This is a fantastic CD from Chie Imaizumi (pronunciation help: Chee-ay Ee-my-zoo-me), a bright rising star in the jazz composer heavens. A native of Japan, Imaizumi is a Berklee College of Music grad, having attended on a full scholarship. She entered Berklee as a performing pianist, but left an award-winning composer. Her works have been performed at the North Sea Jazz Festival, International Association of Jazz Educator (IAJE) Conferences, The Berklee Jazz Festival, and others.
Imaizumi’s debut recording on Capri, Unfailing Kindness, proves her to be an expert in jazz harmony and form. She has extraordinary range as a composer and arranger, moving across styles and tempos adroitly. She describes her approach this way: "When I create music, I want it to represent a person, place, or idea. I tailor my melodies and harmonies to fit the moods I want to create. I am not finished with a tune until I can listen to it and honestly cry and/or smile from the memories it conjures in my mind."
The music on this CD is beautiful, joyful, pensive, energetic, calming.... and sometimes it just plain swings. The opener, "A Change for the Better," sets the stage by reflecting Imaizumi’s transition from pianist to composer; it opens mellow and sparse, building to a gentle swing, crescendos, then pauses. The break ends with a piano cadence that sounds like the start of something you would have heard at the Copacabana in the 1950s, and it morphs into a light-hearted Latin swinger. The sound seems to express Imaizumi’s joy at discovering her composing chops, releasing her from the constraint of a single instrumental voice.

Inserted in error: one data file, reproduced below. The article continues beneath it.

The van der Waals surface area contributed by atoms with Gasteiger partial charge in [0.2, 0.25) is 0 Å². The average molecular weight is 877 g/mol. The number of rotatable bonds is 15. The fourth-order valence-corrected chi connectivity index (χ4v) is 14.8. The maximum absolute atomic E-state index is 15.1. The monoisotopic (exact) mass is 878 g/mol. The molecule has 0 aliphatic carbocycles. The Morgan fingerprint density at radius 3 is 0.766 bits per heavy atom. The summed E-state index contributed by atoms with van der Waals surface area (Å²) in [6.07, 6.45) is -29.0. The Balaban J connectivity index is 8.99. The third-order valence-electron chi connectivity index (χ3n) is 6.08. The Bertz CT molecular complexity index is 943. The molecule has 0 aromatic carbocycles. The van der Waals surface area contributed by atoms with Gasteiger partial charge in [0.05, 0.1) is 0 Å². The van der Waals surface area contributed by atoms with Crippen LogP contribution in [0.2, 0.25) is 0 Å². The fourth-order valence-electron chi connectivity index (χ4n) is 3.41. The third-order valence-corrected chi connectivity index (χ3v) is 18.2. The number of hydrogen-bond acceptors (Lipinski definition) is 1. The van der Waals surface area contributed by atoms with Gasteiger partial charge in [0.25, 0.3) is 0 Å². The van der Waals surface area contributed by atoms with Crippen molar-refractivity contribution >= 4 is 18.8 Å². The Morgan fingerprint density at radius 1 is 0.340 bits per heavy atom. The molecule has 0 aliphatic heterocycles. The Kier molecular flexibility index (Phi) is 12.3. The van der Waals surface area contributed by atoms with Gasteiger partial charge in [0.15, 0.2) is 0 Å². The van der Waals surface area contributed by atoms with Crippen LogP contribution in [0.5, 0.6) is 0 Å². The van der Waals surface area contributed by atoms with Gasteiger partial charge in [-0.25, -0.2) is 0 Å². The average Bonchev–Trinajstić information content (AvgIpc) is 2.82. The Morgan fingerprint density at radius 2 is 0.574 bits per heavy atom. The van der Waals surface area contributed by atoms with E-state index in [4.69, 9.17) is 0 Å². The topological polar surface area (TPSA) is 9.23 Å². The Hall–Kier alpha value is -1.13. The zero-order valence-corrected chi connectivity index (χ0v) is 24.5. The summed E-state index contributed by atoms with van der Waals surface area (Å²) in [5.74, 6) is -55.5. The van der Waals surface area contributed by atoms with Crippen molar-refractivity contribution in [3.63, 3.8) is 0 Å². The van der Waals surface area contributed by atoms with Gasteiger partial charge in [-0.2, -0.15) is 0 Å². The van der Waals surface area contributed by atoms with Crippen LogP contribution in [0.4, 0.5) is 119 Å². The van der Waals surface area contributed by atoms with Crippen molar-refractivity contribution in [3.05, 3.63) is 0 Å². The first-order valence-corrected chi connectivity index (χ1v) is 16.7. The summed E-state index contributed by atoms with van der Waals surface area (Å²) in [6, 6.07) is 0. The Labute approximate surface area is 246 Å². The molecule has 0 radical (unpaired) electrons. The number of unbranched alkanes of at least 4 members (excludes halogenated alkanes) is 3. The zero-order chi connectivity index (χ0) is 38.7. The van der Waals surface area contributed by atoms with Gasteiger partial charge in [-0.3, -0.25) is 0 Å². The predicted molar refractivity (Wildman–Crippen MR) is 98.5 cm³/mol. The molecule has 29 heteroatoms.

The compositions come to life, of course, through the voices of the outstanding musicians assembled for the recording by Greg Gisbert, who also covered lead trumpet duties for the session. Under Imaizumi’s direction, the band made the entire recording in one day. The solo work throughout is solid; Alex Heitlinger does an especially good job carrying the ramblin’ trombone sound on "The More the Merrier," including some brief plunger work to close out the piece.
There are two pieces that fit less comfortably in the otherwise joyful set here: "Lonely" is a moody ballad with a simple, pretty melody played by Mike Abbott on guitar followed by a Greg Gisbert flugelhorn solo. The piece is nice but it brings the party mood down considerably. The other is "Another Day," a bluesy gospel vocal about making it through the trials of life. Obviously Imaizumi wanted to say what this piece expresses, but it seems odd as a closer.
But these are small complaints. Unfailing Kindness is a marvelous effort by Chie Imaizumi and it portends much wonderful music in the years ahead from this talented young jazz composer.